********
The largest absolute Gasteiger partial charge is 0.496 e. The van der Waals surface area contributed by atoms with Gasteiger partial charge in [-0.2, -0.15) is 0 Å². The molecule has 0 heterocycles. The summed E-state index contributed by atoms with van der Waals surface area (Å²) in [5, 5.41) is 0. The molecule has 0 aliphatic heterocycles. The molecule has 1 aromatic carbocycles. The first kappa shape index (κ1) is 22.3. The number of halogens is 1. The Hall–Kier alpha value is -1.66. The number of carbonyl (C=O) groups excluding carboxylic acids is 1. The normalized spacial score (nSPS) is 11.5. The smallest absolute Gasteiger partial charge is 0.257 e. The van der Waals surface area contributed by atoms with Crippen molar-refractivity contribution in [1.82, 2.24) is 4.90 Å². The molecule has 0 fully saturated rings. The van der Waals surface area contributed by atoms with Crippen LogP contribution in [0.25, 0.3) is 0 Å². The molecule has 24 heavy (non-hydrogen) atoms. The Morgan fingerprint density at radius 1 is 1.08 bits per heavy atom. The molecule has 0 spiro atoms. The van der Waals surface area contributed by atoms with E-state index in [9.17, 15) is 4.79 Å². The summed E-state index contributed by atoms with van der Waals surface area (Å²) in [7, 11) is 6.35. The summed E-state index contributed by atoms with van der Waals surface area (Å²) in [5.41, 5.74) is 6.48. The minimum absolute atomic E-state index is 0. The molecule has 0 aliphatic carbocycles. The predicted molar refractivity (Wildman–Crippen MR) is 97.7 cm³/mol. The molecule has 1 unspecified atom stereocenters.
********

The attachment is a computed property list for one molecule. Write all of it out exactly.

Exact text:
The largest absolute Gasteiger partial charge is 0.496 e. The van der Waals surface area contributed by atoms with Gasteiger partial charge in [-0.2, -0.15) is 0 Å². The molecule has 0 heterocycles. The summed E-state index contributed by atoms with van der Waals surface area (Å²) in [5, 5.41) is 0. The molecule has 0 aliphatic heterocycles. The molecule has 1 aromatic carbocycles. The first kappa shape index (κ1) is 22.3. The number of halogens is 1. The Hall–Kier alpha value is -1.66. The number of carbonyl (C=O) groups excluding carboxylic acids is 1. The normalized spacial score (nSPS) is 11.5. The smallest absolute Gasteiger partial charge is 0.257 e. The van der Waals surface area contributed by atoms with Crippen molar-refractivity contribution in [1.82, 2.24) is 4.90 Å². The molecule has 0 fully saturated rings. The van der Waals surface area contributed by atoms with Crippen LogP contribution in [0.25, 0.3) is 0 Å². The molecule has 24 heavy (non-hydrogen) atoms. The Morgan fingerprint density at radius 1 is 1.08 bits per heavy atom. The molecule has 0 spiro atoms. The van der Waals surface area contributed by atoms with E-state index in [9.17, 15) is 4.79 Å². The summed E-state index contributed by atoms with van der Waals surface area (Å²) in [7, 11) is 6.35. The summed E-state index contributed by atoms with van der Waals surface area (Å²) in [5.41, 5.74) is 6.48. The minimum absolute atomic E-state index is 0. The molecule has 0 aliphatic carbocycles. The predicted molar refractivity (Wildman–Crippen MR) is 97.7 cm³/mol. The molecule has 1 unspecified atom stereocenters.